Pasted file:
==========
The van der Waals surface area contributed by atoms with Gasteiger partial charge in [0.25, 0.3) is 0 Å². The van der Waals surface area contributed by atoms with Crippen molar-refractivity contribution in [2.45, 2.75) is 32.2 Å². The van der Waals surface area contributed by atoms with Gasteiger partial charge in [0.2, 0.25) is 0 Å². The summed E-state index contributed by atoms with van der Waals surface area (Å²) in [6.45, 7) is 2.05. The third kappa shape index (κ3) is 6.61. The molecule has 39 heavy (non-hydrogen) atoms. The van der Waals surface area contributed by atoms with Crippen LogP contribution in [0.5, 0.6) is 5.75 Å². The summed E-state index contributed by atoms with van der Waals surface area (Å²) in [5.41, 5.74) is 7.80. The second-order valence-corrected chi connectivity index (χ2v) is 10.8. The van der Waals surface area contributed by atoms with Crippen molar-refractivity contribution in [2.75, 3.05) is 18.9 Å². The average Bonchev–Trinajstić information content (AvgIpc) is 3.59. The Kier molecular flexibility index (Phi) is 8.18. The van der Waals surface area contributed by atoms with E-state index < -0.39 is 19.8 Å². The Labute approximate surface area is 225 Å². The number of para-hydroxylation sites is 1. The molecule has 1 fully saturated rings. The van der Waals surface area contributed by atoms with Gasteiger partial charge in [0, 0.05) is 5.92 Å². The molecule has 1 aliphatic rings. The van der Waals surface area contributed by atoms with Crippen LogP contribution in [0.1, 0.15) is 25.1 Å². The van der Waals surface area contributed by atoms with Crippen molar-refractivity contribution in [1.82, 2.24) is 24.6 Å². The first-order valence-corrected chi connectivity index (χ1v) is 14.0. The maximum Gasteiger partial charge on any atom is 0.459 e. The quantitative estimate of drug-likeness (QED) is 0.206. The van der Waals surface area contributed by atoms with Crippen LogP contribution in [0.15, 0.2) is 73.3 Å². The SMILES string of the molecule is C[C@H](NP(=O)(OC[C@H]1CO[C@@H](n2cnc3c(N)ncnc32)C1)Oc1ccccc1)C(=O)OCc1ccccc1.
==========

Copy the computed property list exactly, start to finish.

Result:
The van der Waals surface area contributed by atoms with Gasteiger partial charge in [0.25, 0.3) is 0 Å². The van der Waals surface area contributed by atoms with Crippen molar-refractivity contribution in [2.45, 2.75) is 32.2 Å². The van der Waals surface area contributed by atoms with Gasteiger partial charge in [0.2, 0.25) is 0 Å². The summed E-state index contributed by atoms with van der Waals surface area (Å²) in [6.45, 7) is 2.05. The third kappa shape index (κ3) is 6.61. The molecule has 39 heavy (non-hydrogen) atoms. The van der Waals surface area contributed by atoms with Crippen LogP contribution in [0.5, 0.6) is 5.75 Å². The summed E-state index contributed by atoms with van der Waals surface area (Å²) in [5.41, 5.74) is 7.80. The second-order valence-corrected chi connectivity index (χ2v) is 10.8. The van der Waals surface area contributed by atoms with Crippen molar-refractivity contribution in [2.75, 3.05) is 18.9 Å². The average Bonchev–Trinajstić information content (AvgIpc) is 3.59. The Kier molecular flexibility index (Phi) is 8.18. The van der Waals surface area contributed by atoms with E-state index < -0.39 is 19.8 Å². The Labute approximate surface area is 225 Å². The number of para-hydroxylation sites is 1. The molecule has 1 fully saturated rings. The van der Waals surface area contributed by atoms with Gasteiger partial charge in [0, 0.05) is 5.92 Å². The molecule has 1 aliphatic rings. The van der Waals surface area contributed by atoms with Crippen LogP contribution in [0.1, 0.15) is 25.1 Å². The van der Waals surface area contributed by atoms with Crippen molar-refractivity contribution in [1.82, 2.24) is 24.6 Å². The first-order valence-corrected chi connectivity index (χ1v) is 14.0. The maximum Gasteiger partial charge on any atom is 0.459 e. The quantitative estimate of drug-likeness (QED) is 0.206. The van der Waals surface area contributed by atoms with Crippen LogP contribution in [0.15, 0.2) is 73.3 Å². The SMILES string of the molecule is C[C@H](NP(=O)(OC[C@H]1CO[C@@H](n2cnc3c(N)ncnc32)C1)Oc1ccccc1)C(=O)OCc1ccccc1.